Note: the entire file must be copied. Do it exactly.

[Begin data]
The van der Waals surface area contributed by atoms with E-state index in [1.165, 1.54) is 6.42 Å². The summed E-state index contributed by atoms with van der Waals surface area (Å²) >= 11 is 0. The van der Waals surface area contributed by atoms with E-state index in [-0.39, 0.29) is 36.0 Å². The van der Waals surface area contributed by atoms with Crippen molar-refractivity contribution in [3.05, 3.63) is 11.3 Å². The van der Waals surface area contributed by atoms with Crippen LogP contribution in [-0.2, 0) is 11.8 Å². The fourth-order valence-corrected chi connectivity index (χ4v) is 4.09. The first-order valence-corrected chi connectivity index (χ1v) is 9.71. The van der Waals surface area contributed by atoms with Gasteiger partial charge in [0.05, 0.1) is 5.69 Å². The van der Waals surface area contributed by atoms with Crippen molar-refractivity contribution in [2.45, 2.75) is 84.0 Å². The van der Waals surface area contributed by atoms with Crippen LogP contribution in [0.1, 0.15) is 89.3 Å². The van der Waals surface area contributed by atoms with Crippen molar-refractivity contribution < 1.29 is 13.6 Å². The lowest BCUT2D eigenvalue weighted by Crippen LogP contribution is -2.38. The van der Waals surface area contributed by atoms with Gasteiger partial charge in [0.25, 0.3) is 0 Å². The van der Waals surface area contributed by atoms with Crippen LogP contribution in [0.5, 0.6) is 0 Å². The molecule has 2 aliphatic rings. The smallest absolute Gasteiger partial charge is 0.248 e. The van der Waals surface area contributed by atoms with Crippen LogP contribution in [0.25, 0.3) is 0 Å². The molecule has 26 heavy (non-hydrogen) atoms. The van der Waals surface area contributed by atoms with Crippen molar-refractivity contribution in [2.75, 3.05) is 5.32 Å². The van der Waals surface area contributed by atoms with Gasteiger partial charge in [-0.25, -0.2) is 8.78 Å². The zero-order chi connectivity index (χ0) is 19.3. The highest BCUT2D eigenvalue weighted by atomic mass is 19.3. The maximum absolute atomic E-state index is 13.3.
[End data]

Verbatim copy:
The van der Waals surface area contributed by atoms with E-state index in [1.165, 1.54) is 6.42 Å². The summed E-state index contributed by atoms with van der Waals surface area (Å²) >= 11 is 0. The van der Waals surface area contributed by atoms with E-state index in [-0.39, 0.29) is 36.0 Å². The van der Waals surface area contributed by atoms with Crippen molar-refractivity contribution in [3.05, 3.63) is 11.3 Å². The van der Waals surface area contributed by atoms with Crippen LogP contribution in [-0.2, 0) is 11.8 Å². The fourth-order valence-corrected chi connectivity index (χ4v) is 4.09. The first-order valence-corrected chi connectivity index (χ1v) is 9.71. The van der Waals surface area contributed by atoms with Gasteiger partial charge in [0.05, 0.1) is 5.69 Å². The van der Waals surface area contributed by atoms with Crippen molar-refractivity contribution in [2.45, 2.75) is 84.0 Å². The van der Waals surface area contributed by atoms with Crippen LogP contribution in [0.1, 0.15) is 89.3 Å². The van der Waals surface area contributed by atoms with Crippen molar-refractivity contribution < 1.29 is 13.6 Å². The lowest BCUT2D eigenvalue weighted by Crippen LogP contribution is -2.38. The van der Waals surface area contributed by atoms with Gasteiger partial charge in [0.25, 0.3) is 0 Å². The van der Waals surface area contributed by atoms with Crippen LogP contribution in [0.5, 0.6) is 0 Å². The molecule has 2 aliphatic rings. The smallest absolute Gasteiger partial charge is 0.248 e. The van der Waals surface area contributed by atoms with Crippen LogP contribution in [0.25, 0.3) is 0 Å². The molecule has 26 heavy (non-hydrogen) atoms. The van der Waals surface area contributed by atoms with Crippen molar-refractivity contribution in [2.75, 3.05) is 5.32 Å². The van der Waals surface area contributed by atoms with Gasteiger partial charge in [-0.25, -0.2) is 8.78 Å². The zero-order chi connectivity index (χ0) is 19.3. The highest BCUT2D eigenvalue weighted by atomic mass is 19.3. The maximum absolute atomic E-state index is 13.3.